Choosing Recovery

Author name
Danna Alvarado, ABSN ‘14

I don’t know where to start. I was asked to write about my experience with an eating disorder, but it’s complicated. I’m anorexic, and I have been for exactly half of my life—thirteen years. To me, there’s not much to tell. I’ve known this world so intimately for so long that I simply see it as my state of being. It’s difficult to distinguish where the eating disorder stops and I begin. So, I guess I should start at the beginning…

I was eleven or twelve when I first learned about eating disorders. We watched a video in my sixth grade health class. It was one of those made for TV after-school specials that explained the seriousness and consequences of eating disorders. I remember very vividly walking through the gym after class and thinking, “I can do that.” I remember being fascinated by those girls. Their resolve. Their willpower. Their determination. It all seemed so attainable, except the part about losing control and being sick. That part seemed messy, and I knew that I could do it, and do it right.

In retrospect, and to my best guess, this is where it started. This is where I chose it. I often tell this story starting a year later, around the age of thirteen. This was the time when the symptoms became visible. However, I think I’ve always known the truth—I chose to have an eating disorder. I often lie and say it in terms that people can better understand…I say that it was a diet that got out of control. No. I wanted it. The thrill. The power. The simplicity. I don’t know what about it made it so attractive, or what it was about me that made me so inclined to pursue it. But I did, and a year later I met the criteria for anorexia nervosa.

My weight dropped from 120 to 90 lbs (and would continue to decline in the years that followed), bradycardic (with a resting heart rate of 40bbm), and orthostatic (with the nasty habit of passing out if I stood up too fast). I was constantly cold, my nail beds were blue, my skin was dry, my hair fell out by the hand-full, I outgrew all of my clothes (including children’s sizes), my bones ached constantly, and I was too tired to do anything but not eat and exercise. I was hospitalized three times. And at my worst, I was just under 80 lbs and bat-shit crazy. My life was reduced to food, weight, and exercise. I did nothing else but think about food, weigh myself, and exercise. I could go into the details, but they’re painfully boring.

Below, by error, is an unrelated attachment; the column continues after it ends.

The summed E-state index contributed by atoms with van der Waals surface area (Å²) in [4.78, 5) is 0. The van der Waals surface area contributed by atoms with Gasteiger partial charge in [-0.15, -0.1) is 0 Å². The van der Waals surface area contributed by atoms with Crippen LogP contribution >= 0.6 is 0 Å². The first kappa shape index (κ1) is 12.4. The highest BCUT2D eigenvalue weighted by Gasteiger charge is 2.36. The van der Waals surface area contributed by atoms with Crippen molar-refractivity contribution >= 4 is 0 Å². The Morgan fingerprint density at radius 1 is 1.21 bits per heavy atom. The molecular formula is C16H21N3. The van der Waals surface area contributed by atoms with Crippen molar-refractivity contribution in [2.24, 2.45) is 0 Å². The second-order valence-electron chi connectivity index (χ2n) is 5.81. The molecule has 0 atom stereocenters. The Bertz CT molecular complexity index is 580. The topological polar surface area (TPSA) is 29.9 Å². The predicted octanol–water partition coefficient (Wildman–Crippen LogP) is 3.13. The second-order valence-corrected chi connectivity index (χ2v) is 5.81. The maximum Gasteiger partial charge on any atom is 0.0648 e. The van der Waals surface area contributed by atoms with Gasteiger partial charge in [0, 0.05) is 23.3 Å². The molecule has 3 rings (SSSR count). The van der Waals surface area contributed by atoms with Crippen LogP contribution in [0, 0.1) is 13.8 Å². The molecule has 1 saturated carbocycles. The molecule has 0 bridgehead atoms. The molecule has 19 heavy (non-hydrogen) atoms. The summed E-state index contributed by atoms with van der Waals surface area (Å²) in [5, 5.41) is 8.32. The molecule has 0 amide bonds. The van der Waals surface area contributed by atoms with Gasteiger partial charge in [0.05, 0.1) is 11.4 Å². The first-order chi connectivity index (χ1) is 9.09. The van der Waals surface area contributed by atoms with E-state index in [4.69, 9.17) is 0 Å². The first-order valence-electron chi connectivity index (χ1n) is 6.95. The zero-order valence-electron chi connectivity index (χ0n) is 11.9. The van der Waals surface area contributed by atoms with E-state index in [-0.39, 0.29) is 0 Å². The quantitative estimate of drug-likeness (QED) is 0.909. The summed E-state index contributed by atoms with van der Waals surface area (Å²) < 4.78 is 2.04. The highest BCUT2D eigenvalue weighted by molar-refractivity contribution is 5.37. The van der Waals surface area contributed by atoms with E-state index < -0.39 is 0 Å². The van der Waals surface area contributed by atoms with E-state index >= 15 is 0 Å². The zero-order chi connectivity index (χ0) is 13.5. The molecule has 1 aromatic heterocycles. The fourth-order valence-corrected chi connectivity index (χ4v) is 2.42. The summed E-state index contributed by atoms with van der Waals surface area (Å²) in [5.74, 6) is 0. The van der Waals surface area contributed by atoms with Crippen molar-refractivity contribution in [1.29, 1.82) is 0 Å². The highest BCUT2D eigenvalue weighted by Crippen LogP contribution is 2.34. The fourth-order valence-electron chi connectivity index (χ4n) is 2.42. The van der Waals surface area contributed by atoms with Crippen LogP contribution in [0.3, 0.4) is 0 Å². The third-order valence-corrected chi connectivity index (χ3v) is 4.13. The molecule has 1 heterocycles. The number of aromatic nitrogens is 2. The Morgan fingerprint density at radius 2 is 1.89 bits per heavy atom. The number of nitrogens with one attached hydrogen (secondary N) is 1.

I had a bunch of therapists, doctors, meds, etc., and by the end of my fourteenth year, I had gained enough weight to lose the panicked attention of my parents and healthcare providers. I was not, however, in any way better. I hadn’t changed. I had just gained enough weight to be left alone. Fast-forward thirteen years of self-loathing and resentment at having to keep up appearances, and we arrive to a relapse. The details and even the reason why are largely unimportant to me. What is important, this time, is that I made a choice. This time I chose to try and get better, instead of succumbing to the idea that is who I was. I looked in the mirror and chose a reality that is completely foreign to me. It’s scary and difficult, and I resist and fight it every day (much to the dismay of my support team). Like I said earlier, I don’t know where the eating disorder starts and I begin. I don’t know if I’ll ever know. I do know that I’m tired. I’m tired of counting calories, having nightmares about gaining weight, choosing the eating disorder over my friends, and hating myself. So, in the end, I try. I succeed and fail on a daily basis, and that’s a part of getting better. And honestly, it’s better than the alternative…loneliness, sickness, and death. All for what?